Known as the “erotic temple,” 15th-century Candi Sukuh stands on the slopes of Mt. Lawu, its entrance marked by a large lingam (phallus) and yoni (vulva). The pyramid structure of the temple, not to mention the erotic carvings, make this very different from other Javan temples, and some think it harks back to pre-Hindu, animist beliefs.The Basics
There is a small charge to enter Candi Sukuh and admire its beautiful scenery and diverse statuary, not all of which is erotic. Candi Sukuh tours typically depart from either Solo (Surakarta), which is closer, or Yogyakarta, which is a much more popular base for visitors. Due to the temple’s geographic isolation, it’s unusual to visit independently; most travelers arrive on a tour, perhaps combined with nearby Candi Cetho and Candi Kethek or, if traveling from Yogyakarta, Solo itself.Things to Know Before You Go
How to Get There
- Candi Sukuh is a must for fans of erotic art and lovers of temples in general.
- Sarongs are required to visit Candi Sukuh. You can rent one for a small donation at the entrance.
- The multilevel site is not wheelchair-accessible.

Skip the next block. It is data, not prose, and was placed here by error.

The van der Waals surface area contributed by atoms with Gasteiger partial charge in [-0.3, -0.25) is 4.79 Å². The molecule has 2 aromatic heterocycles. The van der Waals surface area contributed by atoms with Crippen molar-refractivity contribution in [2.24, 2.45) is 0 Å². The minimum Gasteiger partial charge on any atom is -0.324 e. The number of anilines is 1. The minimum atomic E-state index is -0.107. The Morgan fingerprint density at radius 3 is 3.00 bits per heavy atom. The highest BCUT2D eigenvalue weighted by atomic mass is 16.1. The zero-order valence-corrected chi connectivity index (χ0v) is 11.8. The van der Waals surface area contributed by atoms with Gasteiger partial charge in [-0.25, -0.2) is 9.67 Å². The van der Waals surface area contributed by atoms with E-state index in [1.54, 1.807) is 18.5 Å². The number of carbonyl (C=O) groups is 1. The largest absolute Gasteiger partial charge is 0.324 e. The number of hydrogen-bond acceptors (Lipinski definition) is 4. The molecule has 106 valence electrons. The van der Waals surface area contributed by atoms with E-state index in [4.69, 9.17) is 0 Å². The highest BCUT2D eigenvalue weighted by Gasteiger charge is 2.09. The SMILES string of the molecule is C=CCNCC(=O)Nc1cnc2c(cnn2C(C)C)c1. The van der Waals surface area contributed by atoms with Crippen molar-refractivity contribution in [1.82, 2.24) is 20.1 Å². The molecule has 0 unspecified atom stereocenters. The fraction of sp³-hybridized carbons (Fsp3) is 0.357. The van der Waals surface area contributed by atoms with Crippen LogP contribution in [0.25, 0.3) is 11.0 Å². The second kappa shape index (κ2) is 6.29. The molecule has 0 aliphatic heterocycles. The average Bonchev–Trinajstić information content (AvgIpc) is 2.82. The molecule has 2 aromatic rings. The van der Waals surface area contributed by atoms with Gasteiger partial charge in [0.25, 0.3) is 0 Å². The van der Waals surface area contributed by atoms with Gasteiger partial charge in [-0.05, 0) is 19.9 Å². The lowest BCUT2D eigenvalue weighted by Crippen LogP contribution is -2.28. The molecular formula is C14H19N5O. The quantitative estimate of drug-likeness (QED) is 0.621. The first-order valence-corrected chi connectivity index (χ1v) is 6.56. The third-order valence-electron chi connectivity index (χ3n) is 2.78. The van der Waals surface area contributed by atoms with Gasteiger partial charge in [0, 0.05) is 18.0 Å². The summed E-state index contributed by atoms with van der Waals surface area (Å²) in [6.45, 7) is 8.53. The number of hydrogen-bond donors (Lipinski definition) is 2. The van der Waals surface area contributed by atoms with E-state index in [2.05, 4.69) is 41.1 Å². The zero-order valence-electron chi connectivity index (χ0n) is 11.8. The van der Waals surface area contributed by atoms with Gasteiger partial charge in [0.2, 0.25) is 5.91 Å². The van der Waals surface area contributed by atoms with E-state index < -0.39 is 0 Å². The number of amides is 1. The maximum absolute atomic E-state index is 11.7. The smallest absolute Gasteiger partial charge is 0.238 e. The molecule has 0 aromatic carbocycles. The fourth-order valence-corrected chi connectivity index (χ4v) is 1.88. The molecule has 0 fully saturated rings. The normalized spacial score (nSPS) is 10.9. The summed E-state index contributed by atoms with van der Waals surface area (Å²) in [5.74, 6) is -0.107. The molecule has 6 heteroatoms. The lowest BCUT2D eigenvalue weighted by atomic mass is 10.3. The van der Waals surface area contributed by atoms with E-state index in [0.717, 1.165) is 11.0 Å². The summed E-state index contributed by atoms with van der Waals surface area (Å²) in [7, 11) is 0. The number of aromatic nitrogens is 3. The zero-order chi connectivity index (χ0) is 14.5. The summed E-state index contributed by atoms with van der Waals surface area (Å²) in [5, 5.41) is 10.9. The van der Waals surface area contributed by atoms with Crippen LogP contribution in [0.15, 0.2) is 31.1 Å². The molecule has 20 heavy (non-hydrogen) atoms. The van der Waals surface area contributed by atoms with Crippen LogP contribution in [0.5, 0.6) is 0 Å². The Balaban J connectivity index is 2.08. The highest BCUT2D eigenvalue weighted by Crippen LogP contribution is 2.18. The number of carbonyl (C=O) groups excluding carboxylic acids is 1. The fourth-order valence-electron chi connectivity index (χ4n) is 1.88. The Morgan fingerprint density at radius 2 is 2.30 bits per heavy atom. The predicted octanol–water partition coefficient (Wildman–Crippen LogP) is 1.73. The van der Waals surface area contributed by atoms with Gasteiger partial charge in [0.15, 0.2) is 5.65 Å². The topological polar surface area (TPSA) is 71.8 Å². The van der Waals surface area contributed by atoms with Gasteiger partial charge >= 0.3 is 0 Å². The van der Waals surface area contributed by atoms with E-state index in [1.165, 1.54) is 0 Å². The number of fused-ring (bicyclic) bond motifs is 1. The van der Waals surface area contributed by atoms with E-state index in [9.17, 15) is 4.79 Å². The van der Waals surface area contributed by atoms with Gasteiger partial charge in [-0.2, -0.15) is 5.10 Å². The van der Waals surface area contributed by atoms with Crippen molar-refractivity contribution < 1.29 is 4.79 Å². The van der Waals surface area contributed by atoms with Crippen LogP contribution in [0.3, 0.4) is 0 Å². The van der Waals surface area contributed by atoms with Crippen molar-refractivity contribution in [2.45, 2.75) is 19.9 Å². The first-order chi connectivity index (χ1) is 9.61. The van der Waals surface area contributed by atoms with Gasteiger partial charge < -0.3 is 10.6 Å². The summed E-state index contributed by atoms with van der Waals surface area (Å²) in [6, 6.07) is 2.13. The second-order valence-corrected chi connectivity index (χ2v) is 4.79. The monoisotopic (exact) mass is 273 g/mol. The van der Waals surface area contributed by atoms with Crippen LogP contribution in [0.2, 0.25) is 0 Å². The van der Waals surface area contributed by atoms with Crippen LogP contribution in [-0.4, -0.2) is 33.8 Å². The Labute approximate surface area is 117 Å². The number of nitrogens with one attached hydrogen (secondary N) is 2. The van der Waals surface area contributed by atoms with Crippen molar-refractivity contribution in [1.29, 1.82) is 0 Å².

- Candi Sukuh is around 2,990 feet (910 meters) above sea level. It can get both cool and very rainy from time to time, so bring a raincoat.
Candi Sukuh stands in the foothills of Mt. Lawu (Gunung Lawu), around 25 miles (40 kilometers) east of Solo (Surakarta) and 65 miles (105 kilometers) northeast of Yogyakarta. Getting here by public transport is fiddly and involves a long uphill walk. Almost all visitors prefer the comfort of a tour to negotiating vehicle rental and navigating Central Java’s choked highways.When to Get There
Candi Sukuh is open from early in the morning to late afternoon seven days a week and, due to its relative isolation, is rarely busy, making the small site a refreshing change from more popular Java temples. Visiting early, when the mist rises from the rice fields, can be particularly attractive and make for timeless photographs.
Rituals at Candi Sukuh
Although many of the more erotic statues have been vandalized, and at least one lingam removed to a museum, Candi Sukuh still preserves some of the erotic carvings that have given it the sobriquet “porn temple.” The phallus at the entrance was traditionally used to test whether a wife had cheated or a fiancée was still a virgin: If her sarong fell off when she jumped across the lingam, she was no true lady.